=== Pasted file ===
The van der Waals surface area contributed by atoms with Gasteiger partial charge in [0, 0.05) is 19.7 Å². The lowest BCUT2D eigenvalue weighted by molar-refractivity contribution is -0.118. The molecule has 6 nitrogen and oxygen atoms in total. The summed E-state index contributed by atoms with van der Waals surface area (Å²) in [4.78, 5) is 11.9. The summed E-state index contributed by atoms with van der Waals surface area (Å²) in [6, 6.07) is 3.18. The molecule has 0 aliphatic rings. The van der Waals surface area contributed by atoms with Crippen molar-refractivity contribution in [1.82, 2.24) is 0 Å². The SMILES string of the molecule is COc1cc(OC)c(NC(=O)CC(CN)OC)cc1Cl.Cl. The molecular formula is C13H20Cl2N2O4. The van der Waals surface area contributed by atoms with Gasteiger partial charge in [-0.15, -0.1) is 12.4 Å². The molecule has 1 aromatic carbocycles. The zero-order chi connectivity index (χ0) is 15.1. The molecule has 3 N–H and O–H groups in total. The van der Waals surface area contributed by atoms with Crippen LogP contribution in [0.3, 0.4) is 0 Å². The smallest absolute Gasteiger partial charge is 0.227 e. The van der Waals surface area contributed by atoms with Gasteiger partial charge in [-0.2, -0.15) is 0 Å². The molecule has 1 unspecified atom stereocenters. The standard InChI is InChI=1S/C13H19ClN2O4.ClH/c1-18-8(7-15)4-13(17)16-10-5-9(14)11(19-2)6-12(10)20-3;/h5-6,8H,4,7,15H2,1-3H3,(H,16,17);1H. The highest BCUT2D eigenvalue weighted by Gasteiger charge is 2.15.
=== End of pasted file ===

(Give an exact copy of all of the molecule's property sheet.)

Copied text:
The van der Waals surface area contributed by atoms with Gasteiger partial charge in [0, 0.05) is 19.7 Å². The lowest BCUT2D eigenvalue weighted by molar-refractivity contribution is -0.118. The molecule has 6 nitrogen and oxygen atoms in total. The summed E-state index contributed by atoms with van der Waals surface area (Å²) in [4.78, 5) is 11.9. The summed E-state index contributed by atoms with van der Waals surface area (Å²) in [6, 6.07) is 3.18. The molecule has 0 aliphatic rings. The van der Waals surface area contributed by atoms with Crippen molar-refractivity contribution in [1.82, 2.24) is 0 Å². The SMILES string of the molecule is COc1cc(OC)c(NC(=O)CC(CN)OC)cc1Cl.Cl. The molecular formula is C13H20Cl2N2O4. The van der Waals surface area contributed by atoms with Gasteiger partial charge in [-0.15, -0.1) is 12.4 Å². The molecule has 1 aromatic carbocycles. The zero-order chi connectivity index (χ0) is 15.1. The molecule has 3 N–H and O–H groups in total. The van der Waals surface area contributed by atoms with Crippen LogP contribution in [0.3, 0.4) is 0 Å². The smallest absolute Gasteiger partial charge is 0.227 e. The van der Waals surface area contributed by atoms with Gasteiger partial charge in [-0.2, -0.15) is 0 Å². The molecule has 1 unspecified atom stereocenters. The standard InChI is InChI=1S/C13H19ClN2O4.ClH/c1-18-8(7-15)4-13(17)16-10-5-9(14)11(19-2)6-12(10)20-3;/h5-6,8H,4,7,15H2,1-3H3,(H,16,17);1H. The highest BCUT2D eigenvalue weighted by Gasteiger charge is 2.15.